__MAIN_TEXT__

Page 1

Editorial for EJEL Volume 16 Issue 2 In this issue we get an interesting view into the global scale at which empirical research at EJEL is carried out. We are literally all over the world, and the research demonstrates the breadth of the e-Learning concept. Among others, we visit two blended learning settings. First, in a case study from the Department of Computer and Systems Sciences, Stockholm University, in Sweden, Thashmee Karunaratne investigated blended learning formats during students’ thesis work at both the bachelor and master level. Her study entails working with five identified phases. The results point to the premise that through the use of an ICT system, the administration (as, for example, the automatic matching of students to supervisors, and collecting the student projects and materials) is made easier, the supervision activities run better (as in scheduling meetings) and collaboration is of a better quality; not only in student / teacher relations, but also through peer feedback and review tools. Similarly, Adriana Huertas-Bustos, Omar López-Vargas and Luis Sanabria-Rodríguez report on a blended learning course in chemistry, from Bogotá D.C., in Colombia. In the paper “Effect of a Metacognitive Scaffolding on Information Web Search”, their intention is to research and improve students’ internet searches. The paper commences with an investigation into the concepts of metacognition and scaffolding, which leads up to describing the context of an experimental design-inspired process, with three different setups. The three setups involved three groups of students interacting with the blended learning process, applying fixed, voluntary and non- scaffolding processes. The results showed improvements when working with scaffolding, but slightly different from what was anticipated, which is discussed thoroughly in the paper. The third paper is situated within teacher education, and is written by Zuzana Straková and Ivana Cimermanová, from Slovakia. The paper investigates the reflective practices of student teachers, when teaching as part of their teacher training. A design was implemented that moved reflection from taking part immediately after students had taught part of a lesson, to an online environment, where the idea is that time is given for self and peer reflection on critical instances of the teaching situation, as well as to move beyond mirroring the trainers input. The results, which rest on a two-semester investigation, are discussed and point to the result that the e-Learning “provided the opportunity to focus the reflection and critical thinking of student teachers, not only in the behavioural domain but also in cognitive and emotional domains.” From South Africa, Gail Drennan and Ian Moll, in the paper “A Conceptual Understanding of how Educational Technology Coaches help Teachers Integrate iPad Affordances into their Teaching” claim that iPads technological affordances can lead to the development of new pedagogical affordances. The authors review affordance literature and then argue for conceptual links between the iPads technological capabilities, which create technological affordances leading to pedagogical affordances. They have conducted interviews with five educational technology coaches and the five teachers they were coaching. From the literature and the empirical data, six ways are developed in which iPad technological affordances can create new pedagogical affordances, and change pedagogy, and the paper concludes that teachers can change their pedagogy through using these six relationships. Researching a military education in the Philippines, Christopher Chua and Joseph Archog report on the use of a LMS on a Squadron Officer Course, in Moodle. Here, 47 officers’ satisfaction with the course were investigated, where satisfaction in terms of learner interface, learning community, content and usefulness were surveyed through a questionnaire. The intention was to provide input to the design and implementation of this and other military environments, which is the reason for also investigating whether the satisfaction varied across profile variables. The results are that the officers are satisfied, without much variation across profiles, and the paper concludes that this also points to the timeliness, and that military education can officially integrate such technologies into the officer training. Finally, this issue ends with a paper from Pakistan, on “Factors Influencing the Adoption of e-Learning in an Open and Distance Learning Institution of Pakistan”, authored by Moiz Uddin Ahmed, Shahid Hussain and Shahid Farid. The paper provides a rich country specific overview of the major institutes offering e-learning and distance education, the challenges of e-learning and the influencing factors for the adoption of e-learning in Pakistan. It then surveys selected students in two programs within Computer Science, with 250 answered ISSN 1479-4403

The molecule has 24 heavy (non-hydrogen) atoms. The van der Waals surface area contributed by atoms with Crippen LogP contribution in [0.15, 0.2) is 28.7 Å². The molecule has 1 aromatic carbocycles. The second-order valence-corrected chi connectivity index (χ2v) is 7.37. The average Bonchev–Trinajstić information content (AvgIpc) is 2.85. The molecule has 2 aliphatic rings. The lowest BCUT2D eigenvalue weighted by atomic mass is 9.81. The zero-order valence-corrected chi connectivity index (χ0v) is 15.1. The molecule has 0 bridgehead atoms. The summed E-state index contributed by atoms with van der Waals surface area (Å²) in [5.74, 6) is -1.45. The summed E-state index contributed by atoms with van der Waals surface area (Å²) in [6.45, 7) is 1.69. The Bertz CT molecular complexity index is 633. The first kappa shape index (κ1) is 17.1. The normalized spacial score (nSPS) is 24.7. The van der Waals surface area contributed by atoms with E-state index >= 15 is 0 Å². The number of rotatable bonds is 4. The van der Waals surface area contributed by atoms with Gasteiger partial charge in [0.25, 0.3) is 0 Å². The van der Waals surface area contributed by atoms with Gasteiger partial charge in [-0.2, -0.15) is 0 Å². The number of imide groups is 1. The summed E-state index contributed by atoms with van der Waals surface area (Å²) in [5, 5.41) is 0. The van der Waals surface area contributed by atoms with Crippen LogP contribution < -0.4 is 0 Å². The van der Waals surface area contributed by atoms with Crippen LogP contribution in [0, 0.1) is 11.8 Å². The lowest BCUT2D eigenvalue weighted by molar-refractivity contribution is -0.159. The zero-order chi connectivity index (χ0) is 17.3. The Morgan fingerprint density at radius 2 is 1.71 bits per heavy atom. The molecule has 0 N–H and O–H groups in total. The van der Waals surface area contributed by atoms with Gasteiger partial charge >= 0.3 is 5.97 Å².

159

©ACPIL

Reference this paper: Ørngreen, K., and Söbke, H., 2018. Editorial for EJEL Volume 16 Issue 2. The Electronic Journal of eLearning, 16(2), pp. 159-160, available online at www.ejel.org


The Electronic Journal of e-Learning Volume 16 Issue 2 2018

questionnaires, which finds strong preferences for e-Learning activities, but also identifies challenges, ranging from electricity shortfall to lack of specialized content. Journal Editors Rikke Ørngreen and Heinrich Söbke

www.ejel.org

160

©ACPIL

Profile for Academic Conferences and publishing International

Editorial for EJEL Volume 16 Issue 2  

Editorial for EJEL Volume 16 Issue 2